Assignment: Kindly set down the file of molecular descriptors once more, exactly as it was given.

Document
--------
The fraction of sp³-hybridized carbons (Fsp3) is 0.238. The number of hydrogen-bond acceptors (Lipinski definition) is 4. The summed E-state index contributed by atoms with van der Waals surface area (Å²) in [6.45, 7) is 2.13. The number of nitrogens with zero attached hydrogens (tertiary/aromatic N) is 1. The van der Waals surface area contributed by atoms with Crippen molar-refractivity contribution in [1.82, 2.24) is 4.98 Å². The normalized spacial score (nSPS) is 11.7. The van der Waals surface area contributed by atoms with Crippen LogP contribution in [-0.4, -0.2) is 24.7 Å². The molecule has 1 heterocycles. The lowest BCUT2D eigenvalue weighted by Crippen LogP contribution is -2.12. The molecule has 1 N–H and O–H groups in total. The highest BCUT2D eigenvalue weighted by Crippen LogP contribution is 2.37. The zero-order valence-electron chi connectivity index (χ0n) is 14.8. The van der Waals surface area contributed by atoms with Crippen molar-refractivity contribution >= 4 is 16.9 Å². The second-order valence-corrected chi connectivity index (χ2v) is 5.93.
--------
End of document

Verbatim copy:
The fraction of sp³-hybridized carbons (Fsp3) is 0.238. The number of hydrogen-bond acceptors (Lipinski definition) is 4. The summed E-state index contributed by atoms with van der Waals surface area (Å²) in [6.45, 7) is 2.13. The number of nitrogens with zero attached hydrogens (tertiary/aromatic N) is 1. The van der Waals surface area contributed by atoms with Crippen molar-refractivity contribution in [1.82, 2.24) is 4.98 Å². The normalized spacial score (nSPS) is 11.7. The van der Waals surface area contributed by atoms with Crippen LogP contribution in [-0.4, -0.2) is 24.7 Å². The molecule has 1 heterocycles. The lowest BCUT2D eigenvalue weighted by Crippen LogP contribution is -2.12. The molecule has 1 N–H and O–H groups in total. The highest BCUT2D eigenvalue weighted by Crippen LogP contribution is 2.37. The zero-order valence-electron chi connectivity index (χ0n) is 14.8. The van der Waals surface area contributed by atoms with Crippen molar-refractivity contribution >= 4 is 16.9 Å². The second-order valence-corrected chi connectivity index (χ2v) is 5.93.